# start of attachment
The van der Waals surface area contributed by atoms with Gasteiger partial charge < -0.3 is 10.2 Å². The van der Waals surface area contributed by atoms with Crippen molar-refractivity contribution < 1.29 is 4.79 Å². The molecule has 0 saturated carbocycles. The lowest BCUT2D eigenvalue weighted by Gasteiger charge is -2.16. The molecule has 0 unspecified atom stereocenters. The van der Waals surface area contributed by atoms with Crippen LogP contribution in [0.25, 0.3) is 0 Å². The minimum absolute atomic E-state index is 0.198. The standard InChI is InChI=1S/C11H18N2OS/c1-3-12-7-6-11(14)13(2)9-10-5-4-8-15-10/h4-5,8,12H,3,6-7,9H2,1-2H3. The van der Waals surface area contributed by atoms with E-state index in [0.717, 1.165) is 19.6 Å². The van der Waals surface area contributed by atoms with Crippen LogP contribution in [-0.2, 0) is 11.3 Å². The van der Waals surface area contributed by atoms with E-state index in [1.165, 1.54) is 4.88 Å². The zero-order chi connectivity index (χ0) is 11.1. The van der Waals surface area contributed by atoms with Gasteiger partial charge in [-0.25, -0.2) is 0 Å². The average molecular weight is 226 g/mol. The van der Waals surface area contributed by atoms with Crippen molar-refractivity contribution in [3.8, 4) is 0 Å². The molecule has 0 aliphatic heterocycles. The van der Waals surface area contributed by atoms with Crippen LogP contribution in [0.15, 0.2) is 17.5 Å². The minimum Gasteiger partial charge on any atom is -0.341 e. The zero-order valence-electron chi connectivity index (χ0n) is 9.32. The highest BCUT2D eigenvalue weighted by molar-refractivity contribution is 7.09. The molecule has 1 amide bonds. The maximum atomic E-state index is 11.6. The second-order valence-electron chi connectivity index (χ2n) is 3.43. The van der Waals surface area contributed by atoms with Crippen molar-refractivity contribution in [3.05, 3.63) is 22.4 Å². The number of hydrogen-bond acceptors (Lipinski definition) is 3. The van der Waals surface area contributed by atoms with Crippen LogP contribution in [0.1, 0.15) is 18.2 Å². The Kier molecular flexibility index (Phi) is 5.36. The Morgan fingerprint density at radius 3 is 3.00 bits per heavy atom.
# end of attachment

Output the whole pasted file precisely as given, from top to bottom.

The van der Waals surface area contributed by atoms with Gasteiger partial charge < -0.3 is 10.2 Å². The van der Waals surface area contributed by atoms with Crippen molar-refractivity contribution < 1.29 is 4.79 Å². The molecule has 0 saturated carbocycles. The lowest BCUT2D eigenvalue weighted by Gasteiger charge is -2.16. The molecule has 0 unspecified atom stereocenters. The van der Waals surface area contributed by atoms with Crippen LogP contribution in [0.25, 0.3) is 0 Å². The minimum absolute atomic E-state index is 0.198. The standard InChI is InChI=1S/C11H18N2OS/c1-3-12-7-6-11(14)13(2)9-10-5-4-8-15-10/h4-5,8,12H,3,6-7,9H2,1-2H3. The van der Waals surface area contributed by atoms with E-state index in [0.717, 1.165) is 19.6 Å². The van der Waals surface area contributed by atoms with Crippen LogP contribution in [-0.2, 0) is 11.3 Å². The van der Waals surface area contributed by atoms with E-state index in [1.165, 1.54) is 4.88 Å². The zero-order chi connectivity index (χ0) is 11.1. The van der Waals surface area contributed by atoms with Gasteiger partial charge in [-0.25, -0.2) is 0 Å². The average molecular weight is 226 g/mol. The van der Waals surface area contributed by atoms with Crippen molar-refractivity contribution in [3.8, 4) is 0 Å². The molecule has 0 aliphatic heterocycles. The van der Waals surface area contributed by atoms with Crippen LogP contribution in [0.15, 0.2) is 17.5 Å². The minimum Gasteiger partial charge on any atom is -0.341 e. The zero-order valence-electron chi connectivity index (χ0n) is 9.32. The highest BCUT2D eigenvalue weighted by molar-refractivity contribution is 7.09. The molecule has 1 amide bonds. The maximum atomic E-state index is 11.6. The second-order valence-electron chi connectivity index (χ2n) is 3.43. The van der Waals surface area contributed by atoms with Crippen molar-refractivity contribution in [3.05, 3.63) is 22.4 Å². The number of hydrogen-bond acceptors (Lipinski definition) is 3. The van der Waals surface area contributed by atoms with Crippen LogP contribution in [0.1, 0.15) is 18.2 Å². The Kier molecular flexibility index (Phi) is 5.36. The Morgan fingerprint density at radius 3 is 3.00 bits per heavy atom.